Congregations desperate to reach young adults may also want to keep in mind that holding on to their older members is no sure thing, new research indicates.
Nearly three in 10 older adults made a major change in spiritual homes within just an 11-year period, according to a study that is one of the first to target religious switching among older populations.
The study also found the practice was most common among conservative and mainline Protestants. Catholics and black Protestants are more likely to stay in the same religious group.
"These data strongly indicate that older adulthood is not always a period of religious stability," University of Michigan researchers R. David Hayward and Neal Krause report in the Review of Religious Research.
"A significant proportion of older adults change their religious affiliations, many of whom appear to change repeatedly in a relatively short period of time."
The issue of meeting the needs of older members is critical to the bottom line of U.S. congregations. Just ask all the churches, mosques and synagogues limping along on the strength of endowment bequests.
But a strong relationship with a faith community also can be a critical factor in the health of individuals in the final stage of life.
Research in the emerging field of religion and aging suggests significant relations between an active religious life and positive health outcomes, from lower rates of depression to reduced death anxiety.
The upshot for congregations: Do not take older worshippers for granted.
Researchers have long noticed a life-cycle effect in religious affiliation in the U.S., with many teens becoming inactive after leaving the house and returning to religious communities as they get married and have children of their own.
Commitment often rises with age until ill health or lack of mobility makes it difficult to attend services.
In the 2007 Baylor Religion Survey, more than four in 10 adults 70 or older said they attended services weekly or more; just three in 10 participants ages 18 to 29 said they attended at similar high rates.
But it is not a simple case of nature over nurture, of individuals following a developmental script from adolescent exploration to a preoccupation with mortality at the final stages of life.
A new international study by Hayward and Krause found factors such as cultural differences and material well-being also seemed to play a role in the relationship between aging and religious involvement.
The study analyzing data from more than 700,000 individuals in 80 nations from 1981 to 2013 revealed that religious involvement tended to decrease in periods where national wealth increased.
Aging was associated with greater service attendance and importance of religion in a large majority of societies, but there was no significant relation in Africa and "mixed results" in Asia and the Islamic world.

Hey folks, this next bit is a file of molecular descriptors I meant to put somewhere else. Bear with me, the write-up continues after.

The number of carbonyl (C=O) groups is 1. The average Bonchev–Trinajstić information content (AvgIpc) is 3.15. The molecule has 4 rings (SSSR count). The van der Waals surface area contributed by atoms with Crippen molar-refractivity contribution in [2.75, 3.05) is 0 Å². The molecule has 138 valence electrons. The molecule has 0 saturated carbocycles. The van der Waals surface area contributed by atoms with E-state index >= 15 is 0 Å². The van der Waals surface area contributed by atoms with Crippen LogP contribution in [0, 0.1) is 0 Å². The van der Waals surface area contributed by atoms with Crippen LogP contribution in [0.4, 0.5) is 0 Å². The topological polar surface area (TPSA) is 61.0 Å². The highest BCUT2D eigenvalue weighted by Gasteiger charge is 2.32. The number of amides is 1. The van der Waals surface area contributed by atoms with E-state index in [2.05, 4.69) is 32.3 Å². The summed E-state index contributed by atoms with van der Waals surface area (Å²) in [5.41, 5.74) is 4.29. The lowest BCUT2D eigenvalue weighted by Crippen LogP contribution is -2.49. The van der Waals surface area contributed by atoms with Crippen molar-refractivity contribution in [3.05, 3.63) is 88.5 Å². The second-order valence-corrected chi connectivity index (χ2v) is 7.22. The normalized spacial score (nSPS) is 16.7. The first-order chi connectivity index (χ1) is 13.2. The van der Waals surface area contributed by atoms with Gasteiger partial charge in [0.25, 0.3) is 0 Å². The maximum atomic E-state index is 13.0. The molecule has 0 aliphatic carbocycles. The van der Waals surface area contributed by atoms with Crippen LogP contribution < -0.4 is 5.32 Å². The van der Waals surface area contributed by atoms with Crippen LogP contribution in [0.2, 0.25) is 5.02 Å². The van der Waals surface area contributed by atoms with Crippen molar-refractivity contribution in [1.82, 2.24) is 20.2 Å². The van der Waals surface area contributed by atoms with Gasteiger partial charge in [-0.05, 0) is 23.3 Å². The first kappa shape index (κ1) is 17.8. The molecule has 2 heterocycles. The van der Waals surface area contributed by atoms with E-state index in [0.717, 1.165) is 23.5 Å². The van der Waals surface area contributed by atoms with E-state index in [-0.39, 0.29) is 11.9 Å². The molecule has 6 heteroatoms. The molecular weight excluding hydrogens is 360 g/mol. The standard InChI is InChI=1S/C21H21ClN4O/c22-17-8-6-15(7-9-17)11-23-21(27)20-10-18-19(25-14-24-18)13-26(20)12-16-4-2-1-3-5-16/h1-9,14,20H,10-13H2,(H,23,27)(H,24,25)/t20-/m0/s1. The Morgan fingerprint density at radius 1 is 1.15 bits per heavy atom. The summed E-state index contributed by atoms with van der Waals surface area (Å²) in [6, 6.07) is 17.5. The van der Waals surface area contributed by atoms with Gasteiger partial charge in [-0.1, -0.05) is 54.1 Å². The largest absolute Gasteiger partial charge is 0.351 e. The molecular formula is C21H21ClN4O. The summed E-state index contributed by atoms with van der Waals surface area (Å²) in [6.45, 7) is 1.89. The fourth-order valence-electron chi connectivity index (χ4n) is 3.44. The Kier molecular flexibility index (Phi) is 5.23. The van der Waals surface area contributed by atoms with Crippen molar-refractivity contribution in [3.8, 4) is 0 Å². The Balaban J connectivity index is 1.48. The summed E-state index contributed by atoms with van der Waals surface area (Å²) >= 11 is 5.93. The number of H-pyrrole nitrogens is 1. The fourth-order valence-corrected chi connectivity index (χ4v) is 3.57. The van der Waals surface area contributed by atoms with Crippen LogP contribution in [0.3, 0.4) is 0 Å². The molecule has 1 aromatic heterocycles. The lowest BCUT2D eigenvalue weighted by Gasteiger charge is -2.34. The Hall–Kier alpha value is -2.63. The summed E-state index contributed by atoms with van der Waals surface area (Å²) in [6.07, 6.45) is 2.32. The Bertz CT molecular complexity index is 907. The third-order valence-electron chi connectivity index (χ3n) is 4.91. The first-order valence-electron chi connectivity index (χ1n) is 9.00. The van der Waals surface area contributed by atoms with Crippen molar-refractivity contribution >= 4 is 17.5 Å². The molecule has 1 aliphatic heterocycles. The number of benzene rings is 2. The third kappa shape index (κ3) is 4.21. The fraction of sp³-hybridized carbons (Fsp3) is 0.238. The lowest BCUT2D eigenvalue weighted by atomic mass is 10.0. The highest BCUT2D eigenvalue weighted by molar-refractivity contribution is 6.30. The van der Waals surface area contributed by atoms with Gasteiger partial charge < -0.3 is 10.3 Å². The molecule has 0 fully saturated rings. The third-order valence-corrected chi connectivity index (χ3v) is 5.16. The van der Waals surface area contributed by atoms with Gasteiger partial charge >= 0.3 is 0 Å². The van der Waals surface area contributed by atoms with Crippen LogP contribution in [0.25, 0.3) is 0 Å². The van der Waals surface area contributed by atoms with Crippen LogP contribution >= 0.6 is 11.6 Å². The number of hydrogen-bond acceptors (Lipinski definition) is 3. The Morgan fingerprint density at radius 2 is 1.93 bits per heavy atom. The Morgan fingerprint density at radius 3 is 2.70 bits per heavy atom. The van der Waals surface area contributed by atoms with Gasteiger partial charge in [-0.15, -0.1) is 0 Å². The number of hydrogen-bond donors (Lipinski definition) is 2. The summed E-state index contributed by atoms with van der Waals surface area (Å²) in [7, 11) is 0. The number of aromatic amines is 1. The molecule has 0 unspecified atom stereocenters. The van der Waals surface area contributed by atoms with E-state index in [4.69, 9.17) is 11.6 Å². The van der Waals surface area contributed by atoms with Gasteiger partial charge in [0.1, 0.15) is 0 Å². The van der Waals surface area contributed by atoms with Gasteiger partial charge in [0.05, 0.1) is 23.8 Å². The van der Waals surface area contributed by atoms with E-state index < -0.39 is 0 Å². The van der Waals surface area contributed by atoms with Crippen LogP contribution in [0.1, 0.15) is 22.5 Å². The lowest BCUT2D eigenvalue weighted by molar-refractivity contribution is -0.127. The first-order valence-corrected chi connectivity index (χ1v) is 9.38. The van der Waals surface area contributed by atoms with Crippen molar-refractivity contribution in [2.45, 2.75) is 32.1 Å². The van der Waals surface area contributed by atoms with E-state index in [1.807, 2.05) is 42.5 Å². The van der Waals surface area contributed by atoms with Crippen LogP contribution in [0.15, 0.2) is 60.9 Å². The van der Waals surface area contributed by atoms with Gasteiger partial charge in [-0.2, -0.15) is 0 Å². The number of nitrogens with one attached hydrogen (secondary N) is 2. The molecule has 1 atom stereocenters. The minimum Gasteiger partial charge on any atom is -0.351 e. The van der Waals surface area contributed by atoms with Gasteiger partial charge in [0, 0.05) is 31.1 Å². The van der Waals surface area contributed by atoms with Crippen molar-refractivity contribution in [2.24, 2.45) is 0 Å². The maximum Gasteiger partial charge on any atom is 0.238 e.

"Religion involves a complex web of social and psychological phenomena, and thus, changes in an individual's involvement in it cannot be fully understood without also understanding the dynamics of religious change in the broader culture, and vice versa," Hayward and Krause wrote in the current issue of the Journal of Cross-Cultural Psychology.
More research may be needed to explore why older individuals switch faith communities, but what is becoming increasingly evident is that religion and spirituality matter a great deal to older individuals.
And it is important to find the right ft.
Why it matters
On a personal level, research indicates, religious activities such as prayer and belief in a loving God who is looking out for them can help older adults promote optimism, reduce depression and increase life satisfaction.
A study of 65 residents of five Texas nursing homes found the most common way people reported coping with stress appeared to be a stoicism "deeply rooted in their religiosity, specifically their trust in and gratitude toward God." All but six of the residents interviewed said they were religious, regularly praying and reading the Bible, researchers reported.
So researchers can see both why it is important for older adults to be in a supportive congregation and why leaving a long-established spiritual community late in life could jeopardize the individual's well-being.
"There is risk that change in this period may be do damage by disrupting important social support networks," Hayward and Krause declared.
So what can religious individuals and communities do to let older members know they are valued and respected? Plenty, ministry advocates say.
Congregations could start with providing transportation to services for individuals with limited mobility, and making sure the sanctuary is accessible to people with disabilities.
Even simple gestures could make a difference: A friendly word or smile on Sundays; expressing interest in the lives of elderly members both by listening and offering a hug to someone who may not receive human touch the rest of the week.
Integrating people of all ages into the life of the church, from social programs to participating in the liturgy, also is an important step, advocates say. For those members no longer able to come to the sanctuary, being visited in the nursing home or assisted-living facility can be a sign to them of God's love.
In the end, what older adults want is the same as what believers of all ages want: Spiritual sustenance and a sense of meaning in the face of mortality.
Image by Stefan Kunze [CC0], via Pexels